Muvver contributed in her own way by shouting out her version of the rhyming number calls – some of which I won’t repeat but they did make one resident snort his sherry out of his nose laughing. Here are the less contentious ones:
22 – Don’t catch the flu
44 – pressure sores
85 – I’m still alive
38 – enlarged prostate
10 – got gout again
66 – arthritic hips
74 – fell on the floor
It was going terribly well until they played a round of bingo which involved playing a cd of animal noises (this was a new one on me but I thought it could be worked on and debuted in the Velvet Marmoset on ‘vets and pets night’).
One minute I was there, splayed across the carpet as an impromptu draft excluder/trip hazard, when all manner of meows and moos began to circulate my ear lugs. I was partially drunk on the attention I had been getting and sated by all the treats I had hoovered up, so it was alarming to hear this farmyard cacophony whilst in my drowsy state.
It was the lion roaring that really was the last straw and I shot out the open door like a greased ferret, trailing a surprised muvver behind me. We went to see my mate ‘downstairs Derek’, who was sat in the garden contemplating nature and his stocks and shares. He is a smashing chap so we chatted with him for a while and then one of the other residents who had sneaked out for a crafty cigarette and to recount some bawdy tales of yesteryear – or in one case, last week, and indeed I had no idea that Mary was like that!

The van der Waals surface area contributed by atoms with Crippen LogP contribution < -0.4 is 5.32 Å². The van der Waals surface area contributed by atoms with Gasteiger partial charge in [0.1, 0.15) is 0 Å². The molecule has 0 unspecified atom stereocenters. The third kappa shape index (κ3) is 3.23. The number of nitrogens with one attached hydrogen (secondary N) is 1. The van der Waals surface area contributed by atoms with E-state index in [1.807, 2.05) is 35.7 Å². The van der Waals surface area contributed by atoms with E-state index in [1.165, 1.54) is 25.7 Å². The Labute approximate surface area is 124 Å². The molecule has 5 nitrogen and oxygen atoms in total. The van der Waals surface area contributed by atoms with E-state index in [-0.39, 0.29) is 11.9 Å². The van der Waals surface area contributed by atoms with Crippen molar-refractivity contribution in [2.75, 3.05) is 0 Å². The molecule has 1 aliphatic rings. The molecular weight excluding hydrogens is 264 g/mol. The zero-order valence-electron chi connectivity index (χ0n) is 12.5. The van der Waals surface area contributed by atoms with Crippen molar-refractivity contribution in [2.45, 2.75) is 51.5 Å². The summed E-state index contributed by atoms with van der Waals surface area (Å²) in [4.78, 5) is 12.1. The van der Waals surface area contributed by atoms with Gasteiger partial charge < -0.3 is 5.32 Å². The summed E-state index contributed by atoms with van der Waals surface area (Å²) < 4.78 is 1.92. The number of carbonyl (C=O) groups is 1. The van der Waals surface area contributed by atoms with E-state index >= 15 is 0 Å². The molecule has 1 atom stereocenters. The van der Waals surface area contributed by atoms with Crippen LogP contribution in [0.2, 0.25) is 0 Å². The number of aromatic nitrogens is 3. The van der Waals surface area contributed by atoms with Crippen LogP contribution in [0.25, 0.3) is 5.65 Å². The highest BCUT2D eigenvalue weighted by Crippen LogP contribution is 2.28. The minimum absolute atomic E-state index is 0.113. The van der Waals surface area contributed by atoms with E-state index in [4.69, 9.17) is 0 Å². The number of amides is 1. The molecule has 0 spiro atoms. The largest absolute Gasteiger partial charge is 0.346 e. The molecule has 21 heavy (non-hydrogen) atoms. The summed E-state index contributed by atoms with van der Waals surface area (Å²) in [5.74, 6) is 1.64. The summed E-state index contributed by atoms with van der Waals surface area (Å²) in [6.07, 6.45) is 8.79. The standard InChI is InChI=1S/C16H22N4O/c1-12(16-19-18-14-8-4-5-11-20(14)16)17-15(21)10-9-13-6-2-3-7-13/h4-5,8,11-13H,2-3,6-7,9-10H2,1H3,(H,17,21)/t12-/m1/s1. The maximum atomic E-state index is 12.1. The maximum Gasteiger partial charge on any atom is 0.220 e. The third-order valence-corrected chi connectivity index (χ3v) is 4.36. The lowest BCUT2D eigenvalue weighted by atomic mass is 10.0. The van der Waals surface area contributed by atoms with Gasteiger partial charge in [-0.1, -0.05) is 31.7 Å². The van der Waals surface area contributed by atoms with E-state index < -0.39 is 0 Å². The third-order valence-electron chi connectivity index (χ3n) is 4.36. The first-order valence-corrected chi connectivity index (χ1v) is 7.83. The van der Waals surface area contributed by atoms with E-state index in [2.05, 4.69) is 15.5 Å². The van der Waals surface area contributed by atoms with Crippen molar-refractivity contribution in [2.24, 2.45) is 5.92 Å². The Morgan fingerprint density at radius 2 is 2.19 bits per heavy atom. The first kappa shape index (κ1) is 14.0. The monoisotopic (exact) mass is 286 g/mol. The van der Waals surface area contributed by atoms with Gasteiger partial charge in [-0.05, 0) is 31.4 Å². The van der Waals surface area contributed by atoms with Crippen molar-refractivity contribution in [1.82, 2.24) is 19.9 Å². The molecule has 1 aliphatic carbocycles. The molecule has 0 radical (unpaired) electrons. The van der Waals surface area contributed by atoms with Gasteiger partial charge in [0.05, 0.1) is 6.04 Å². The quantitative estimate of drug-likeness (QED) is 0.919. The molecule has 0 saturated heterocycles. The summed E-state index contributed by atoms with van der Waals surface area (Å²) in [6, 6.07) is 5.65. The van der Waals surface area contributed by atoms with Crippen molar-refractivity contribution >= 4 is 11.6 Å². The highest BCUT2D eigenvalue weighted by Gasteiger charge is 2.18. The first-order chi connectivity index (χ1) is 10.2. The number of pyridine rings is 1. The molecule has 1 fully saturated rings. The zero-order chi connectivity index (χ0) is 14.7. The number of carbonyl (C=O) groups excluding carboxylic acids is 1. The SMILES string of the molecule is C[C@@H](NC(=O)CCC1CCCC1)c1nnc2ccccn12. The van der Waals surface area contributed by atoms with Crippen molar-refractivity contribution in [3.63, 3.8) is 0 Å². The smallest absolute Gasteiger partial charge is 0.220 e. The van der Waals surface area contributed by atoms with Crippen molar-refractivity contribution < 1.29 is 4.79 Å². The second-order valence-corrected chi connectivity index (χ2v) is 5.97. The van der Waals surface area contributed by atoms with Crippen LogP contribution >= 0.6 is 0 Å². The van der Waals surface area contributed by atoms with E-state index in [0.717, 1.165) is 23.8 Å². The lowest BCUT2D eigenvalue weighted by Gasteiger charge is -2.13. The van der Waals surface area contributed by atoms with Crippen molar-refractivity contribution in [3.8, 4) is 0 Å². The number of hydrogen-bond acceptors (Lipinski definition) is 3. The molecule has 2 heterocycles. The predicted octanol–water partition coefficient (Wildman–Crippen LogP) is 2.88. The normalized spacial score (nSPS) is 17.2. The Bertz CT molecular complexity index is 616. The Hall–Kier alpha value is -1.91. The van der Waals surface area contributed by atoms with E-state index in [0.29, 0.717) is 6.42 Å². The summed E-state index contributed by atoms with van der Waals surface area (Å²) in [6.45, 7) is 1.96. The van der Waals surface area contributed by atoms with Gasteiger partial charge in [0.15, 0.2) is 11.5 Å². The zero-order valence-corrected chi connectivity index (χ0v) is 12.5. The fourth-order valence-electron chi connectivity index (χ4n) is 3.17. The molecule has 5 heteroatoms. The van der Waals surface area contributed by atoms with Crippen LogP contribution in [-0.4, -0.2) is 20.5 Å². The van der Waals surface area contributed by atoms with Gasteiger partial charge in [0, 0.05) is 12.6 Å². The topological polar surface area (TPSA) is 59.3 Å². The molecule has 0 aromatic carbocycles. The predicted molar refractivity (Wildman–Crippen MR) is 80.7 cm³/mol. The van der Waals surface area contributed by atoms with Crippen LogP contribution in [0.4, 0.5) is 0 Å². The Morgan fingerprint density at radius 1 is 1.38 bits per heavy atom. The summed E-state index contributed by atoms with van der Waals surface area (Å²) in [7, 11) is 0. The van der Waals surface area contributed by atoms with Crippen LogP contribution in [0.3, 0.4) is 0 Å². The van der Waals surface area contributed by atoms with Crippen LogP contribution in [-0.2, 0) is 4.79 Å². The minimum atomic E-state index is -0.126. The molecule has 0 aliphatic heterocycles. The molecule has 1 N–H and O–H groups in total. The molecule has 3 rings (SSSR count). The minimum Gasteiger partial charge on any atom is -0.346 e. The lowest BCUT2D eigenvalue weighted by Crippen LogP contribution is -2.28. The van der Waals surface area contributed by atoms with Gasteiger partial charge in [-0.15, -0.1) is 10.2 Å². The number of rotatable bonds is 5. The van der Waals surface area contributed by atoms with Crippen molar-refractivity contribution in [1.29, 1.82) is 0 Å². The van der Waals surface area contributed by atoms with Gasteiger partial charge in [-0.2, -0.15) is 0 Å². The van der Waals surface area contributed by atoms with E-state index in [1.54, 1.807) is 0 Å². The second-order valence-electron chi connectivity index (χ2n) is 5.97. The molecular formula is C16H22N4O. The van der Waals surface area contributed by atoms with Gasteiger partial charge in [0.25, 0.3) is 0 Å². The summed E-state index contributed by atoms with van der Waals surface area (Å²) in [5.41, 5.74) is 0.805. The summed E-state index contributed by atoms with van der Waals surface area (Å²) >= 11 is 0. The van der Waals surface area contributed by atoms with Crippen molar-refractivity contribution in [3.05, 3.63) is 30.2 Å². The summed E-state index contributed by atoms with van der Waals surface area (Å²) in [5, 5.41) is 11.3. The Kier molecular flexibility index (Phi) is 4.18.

Some time later my ears began to droop and this was an indicator that a Spindle needed to resume her accustomed abandoned bagpipes/discarded prawn position on the bed, so we left to a clamour of waving and cheerful goodbyes.
Back at Spindle Towers, I spent the afternoon digesting and then deflating as a result of all the treats I had snaffled, and before you ask I did not steal Mary’s digestive biscuit this week.
I must say pals that we love the therapy work and us hounds seem so suited to it. It is such an easy process to be assessed, and it really is a joyful and special thing to be part of.
Me and the infamous ball bag
3 thoughts on “Spindle Bingo”
Well done Elsie….a well deserved rest must be in order after an exhausting afternoon of adulation and treats…lol
Welcome to the visitors club. Evie and Swagger go visiting 5 times a week.
The late Rassilon was a registered Therapy dog, while Evie and Swagger are certified Emotional Support Dogs.
So we know all about the treats and scratches. I’m sure you’ve seen the video of Swagger racing to someone’s room because he knows there is treats.
I’m sure that someone as refined and special as you will bring great joy to residents.
LikeLiked by 1 person
Gentle pointy hounds make great therapy dogs. Little Lyra Whippet started as a therapy hound this summer, and considering how badly behaved she is at home, she’s surprisingly good at her new job!
LikeLiked by 1 person